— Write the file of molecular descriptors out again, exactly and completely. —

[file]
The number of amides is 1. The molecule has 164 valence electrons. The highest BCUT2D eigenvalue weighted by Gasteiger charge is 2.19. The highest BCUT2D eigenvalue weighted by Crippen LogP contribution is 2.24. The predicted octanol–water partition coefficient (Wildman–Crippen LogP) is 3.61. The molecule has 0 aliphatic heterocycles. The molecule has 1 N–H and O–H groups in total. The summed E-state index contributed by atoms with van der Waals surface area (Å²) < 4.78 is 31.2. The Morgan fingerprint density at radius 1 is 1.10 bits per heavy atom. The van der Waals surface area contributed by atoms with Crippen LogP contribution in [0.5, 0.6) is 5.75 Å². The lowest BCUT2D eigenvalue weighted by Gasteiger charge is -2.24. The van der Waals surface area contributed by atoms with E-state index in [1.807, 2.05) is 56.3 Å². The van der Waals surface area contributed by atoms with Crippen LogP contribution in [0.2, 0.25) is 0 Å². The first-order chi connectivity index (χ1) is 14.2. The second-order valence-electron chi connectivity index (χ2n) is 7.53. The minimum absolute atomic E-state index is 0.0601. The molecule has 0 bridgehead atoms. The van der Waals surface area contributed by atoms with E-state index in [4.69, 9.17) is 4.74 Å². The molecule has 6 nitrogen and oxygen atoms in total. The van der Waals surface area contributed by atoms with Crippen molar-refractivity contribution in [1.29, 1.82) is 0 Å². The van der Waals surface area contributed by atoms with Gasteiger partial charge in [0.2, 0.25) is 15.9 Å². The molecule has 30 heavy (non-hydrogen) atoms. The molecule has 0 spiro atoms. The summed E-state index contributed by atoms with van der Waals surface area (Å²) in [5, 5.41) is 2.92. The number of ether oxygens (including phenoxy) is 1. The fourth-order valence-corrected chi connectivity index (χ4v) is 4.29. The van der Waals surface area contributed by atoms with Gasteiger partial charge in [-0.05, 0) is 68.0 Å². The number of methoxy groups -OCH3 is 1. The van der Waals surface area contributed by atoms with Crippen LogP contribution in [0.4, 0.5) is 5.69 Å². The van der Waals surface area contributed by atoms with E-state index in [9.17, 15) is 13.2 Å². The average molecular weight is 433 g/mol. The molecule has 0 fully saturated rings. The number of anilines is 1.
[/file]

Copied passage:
The number of amides is 1. The molecule has 164 valence electrons. The highest BCUT2D eigenvalue weighted by Gasteiger charge is 2.19. The highest BCUT2D eigenvalue weighted by Crippen LogP contribution is 2.24. The predicted octanol–water partition coefficient (Wildman–Crippen LogP) is 3.61. The molecule has 0 aliphatic heterocycles. The molecule has 1 N–H and O–H groups in total. The summed E-state index contributed by atoms with van der Waals surface area (Å²) < 4.78 is 31.2. The Morgan fingerprint density at radius 1 is 1.10 bits per heavy atom. The van der Waals surface area contributed by atoms with Crippen LogP contribution in [0.5, 0.6) is 5.75 Å². The lowest BCUT2D eigenvalue weighted by Gasteiger charge is -2.24. The van der Waals surface area contributed by atoms with E-state index in [1.807, 2.05) is 56.3 Å². The van der Waals surface area contributed by atoms with Crippen LogP contribution in [0.2, 0.25) is 0 Å². The first-order chi connectivity index (χ1) is 14.2. The second-order valence-electron chi connectivity index (χ2n) is 7.53. The minimum absolute atomic E-state index is 0.0601. The molecule has 0 bridgehead atoms. The van der Waals surface area contributed by atoms with E-state index in [4.69, 9.17) is 4.74 Å². The molecule has 6 nitrogen and oxygen atoms in total. The van der Waals surface area contributed by atoms with Crippen molar-refractivity contribution in [1.29, 1.82) is 0 Å². The van der Waals surface area contributed by atoms with Gasteiger partial charge in [0.2, 0.25) is 15.9 Å². The molecule has 30 heavy (non-hydrogen) atoms. The molecule has 0 spiro atoms. The summed E-state index contributed by atoms with van der Waals surface area (Å²) in [5, 5.41) is 2.92. The number of ether oxygens (including phenoxy) is 1. The fourth-order valence-corrected chi connectivity index (χ4v) is 4.29. The van der Waals surface area contributed by atoms with Gasteiger partial charge in [-0.05, 0) is 68.0 Å². The number of methoxy groups -OCH3 is 1. The van der Waals surface area contributed by atoms with Crippen LogP contribution in [0.4, 0.5) is 5.69 Å². The van der Waals surface area contributed by atoms with E-state index in [9.17, 15) is 13.2 Å². The average molecular weight is 433 g/mol. The molecule has 0 fully saturated rings. The number of anilines is 1.